A recent letter to the editor asked the Recovery School District (RSD) to return control of the Prescott Middle School building to the East Baton Rouge Parish School System to help ease the overcrowding of some EBR schools. This overcrowding is due to the lack of a comprehensive plan for the lowest-performing schools in the parish.

The more parents aren’t satisfied with what they’re getting in one place, the more they will gravitate elsewhere. Of the 86 public schools in the parish, 64 percent of them are “D” and “F” schools. If the system cannot provide good schools in a parent’s home neighborhood, many are going to take their business elsewhere. That causes overcrowding in the most-sought-after schools.

EBR’s proposed “families of schools” plan divides the parish into four regional zones and allows students to attend a school within their regional zone, returning North Baton Rouge students to their home neighborhood. The author of the letter demands that the RSD return Prescott to EBR control so as to create room for students returned to North Baton Rouge. But enrollment issues — overcrowding in particular — are symptoms of a problem, not the cause of the problem. Just opening up a school building may help ease the symptom, but it won’t address the core problem.

The cause of the problem is school quality. If that problem were solved, parents would want to keep their kids close to home and the overcrowding issue would cease. We need a school quality plan, not just an enrollment plan.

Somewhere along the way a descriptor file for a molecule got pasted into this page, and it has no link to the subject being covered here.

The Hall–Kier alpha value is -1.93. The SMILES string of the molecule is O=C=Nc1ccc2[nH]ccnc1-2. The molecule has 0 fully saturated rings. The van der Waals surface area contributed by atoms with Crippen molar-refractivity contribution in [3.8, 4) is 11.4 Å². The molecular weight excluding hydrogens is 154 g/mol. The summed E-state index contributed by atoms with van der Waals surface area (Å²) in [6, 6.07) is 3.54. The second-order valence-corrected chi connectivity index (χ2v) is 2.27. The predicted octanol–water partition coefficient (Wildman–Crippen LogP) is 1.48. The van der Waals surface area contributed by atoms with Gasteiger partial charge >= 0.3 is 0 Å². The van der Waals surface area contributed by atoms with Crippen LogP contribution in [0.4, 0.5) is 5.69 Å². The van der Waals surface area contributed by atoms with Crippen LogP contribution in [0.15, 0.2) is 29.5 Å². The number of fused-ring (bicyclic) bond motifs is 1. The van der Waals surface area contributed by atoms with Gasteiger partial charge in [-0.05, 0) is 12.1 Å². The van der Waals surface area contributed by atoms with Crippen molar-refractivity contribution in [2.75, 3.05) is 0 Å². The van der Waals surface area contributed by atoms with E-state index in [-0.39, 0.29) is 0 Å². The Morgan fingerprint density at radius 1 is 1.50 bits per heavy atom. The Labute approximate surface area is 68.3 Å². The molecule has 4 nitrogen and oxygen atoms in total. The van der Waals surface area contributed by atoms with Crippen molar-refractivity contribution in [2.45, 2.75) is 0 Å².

Let’s be honest. To date, neither the state nor EBR has been successful in providing the predominantly black families of North Baton Rouge with a great school for every child. Recognizing this urgent need, the Baton Rouge Achievement Zone was created to build a foundation for the transformation of public education in the parish.

Within the Zone, the RSD is transitioning seven schools, including Prescott, to the management of a carefully vetted leadership team that will run the school independent from the RSD or the EBR bureaucracy. To bolster this effort, Zone schools will apply for support from the state’s Believe and Succeed fund, to transform failing schools. And local philanthropists have started the nonprofit New Schools for Baton Rouge to find the best leaders capable of transforming our schools.

The quality of families’ choices should not vary by ZIP code. A plan to enroll kids close to home must also be a plan to greater opportunities for those children. The long-term solution for all Baton Rouge families and all problems faced by this school system starts with a plan for quality in the classroom.

Patrick Dobard,

superintendent, Recovery School District

Baton Rouge